Adande Refrigeration’s parent company, Applied Design & Engineering, believes it can assist in the food retailing industry’s aim to reduce energy consumption.
With multi-deck refrigeration cabinets historically deployed as the solution for the display of chilled goods, they can spill dense cold air into a store’s aisle, increasing energy usage.
Applied Design & Engineering’s MD Ian Wood believes that its Aircell system, which has been designed to be incorporated within newly built equipment, could be the solution.
It works by dividing the refrigerated display case’s merchandising envelope into separate air flow managed cells with low pressure air columns. Each cell has its own air curtain, which is said to be more efficient than a full case height air curtain on a conventional multi deck case.
The net result is less pressure on the air curtain of each cell and a ‘substantial’ reduction in cold air spillage, creating claimed energy savings of over 30% compared with conventional open front cabinets.
Aircell is also said to maintain accurate operating temperatures, within a tighter bandwidth, to keep food at optimum appearance, safety and quality over extended periods. All this is achieved whilst maintaining the preferred open front format.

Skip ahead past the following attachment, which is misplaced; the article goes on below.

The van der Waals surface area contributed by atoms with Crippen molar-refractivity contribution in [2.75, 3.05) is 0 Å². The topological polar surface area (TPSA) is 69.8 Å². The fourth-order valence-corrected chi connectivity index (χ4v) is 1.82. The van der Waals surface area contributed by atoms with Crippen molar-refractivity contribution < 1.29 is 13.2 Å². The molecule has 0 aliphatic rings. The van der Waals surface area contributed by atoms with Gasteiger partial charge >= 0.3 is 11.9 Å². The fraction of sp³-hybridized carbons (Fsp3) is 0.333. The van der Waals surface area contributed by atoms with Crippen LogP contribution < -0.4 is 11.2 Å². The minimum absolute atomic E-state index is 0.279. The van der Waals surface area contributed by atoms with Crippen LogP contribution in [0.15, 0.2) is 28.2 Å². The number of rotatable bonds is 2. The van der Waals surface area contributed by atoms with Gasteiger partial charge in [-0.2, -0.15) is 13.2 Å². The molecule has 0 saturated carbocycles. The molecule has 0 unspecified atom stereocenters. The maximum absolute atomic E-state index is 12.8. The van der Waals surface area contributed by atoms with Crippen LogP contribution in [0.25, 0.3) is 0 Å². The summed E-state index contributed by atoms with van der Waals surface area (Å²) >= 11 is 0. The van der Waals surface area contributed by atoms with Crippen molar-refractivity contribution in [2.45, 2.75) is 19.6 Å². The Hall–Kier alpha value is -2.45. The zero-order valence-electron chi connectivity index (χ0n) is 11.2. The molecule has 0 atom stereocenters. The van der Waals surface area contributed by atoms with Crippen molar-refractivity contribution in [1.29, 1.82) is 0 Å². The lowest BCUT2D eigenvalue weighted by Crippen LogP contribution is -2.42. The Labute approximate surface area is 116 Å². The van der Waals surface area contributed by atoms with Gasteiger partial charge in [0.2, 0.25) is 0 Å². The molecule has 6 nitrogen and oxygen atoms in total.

Wood commented: “Understandably, many OEMs have engineered glass door cabinets to meet the BS EN ISO 23953 specification of 10 door openings per hour.
“However, the evaporators specified are not capable of dealing with the higher infiltration loads associated with more frequent door openings. This results in iced evaporators and a loss of temperature control or more frequent and harsher defrost cycles with increased energy consumption.
“Our tests clearly demonstrate that glass doors cabinets, designed for 10 openings per hour, experience significant loss of temperature control at an opening frequency of 30 openings per hour or more.”
He concluded: “The holy grail for retailers is an open front cabinet for high visibility of merchandise and ease of browsing and shopping, combined with significant energy savings and accurate and stable temperature control.
“Cabinets with doors do not meet these criteria and shelf edge technology does not deliver sufficient energy savings or meet the needs for accurate control of operating temperature.
“In my opinion the only technology currently available which fits the bill is the Aircell air management system. We will continue to support the drive for the development of disruptive technology, which lowers energy consumption and reduces food waste.”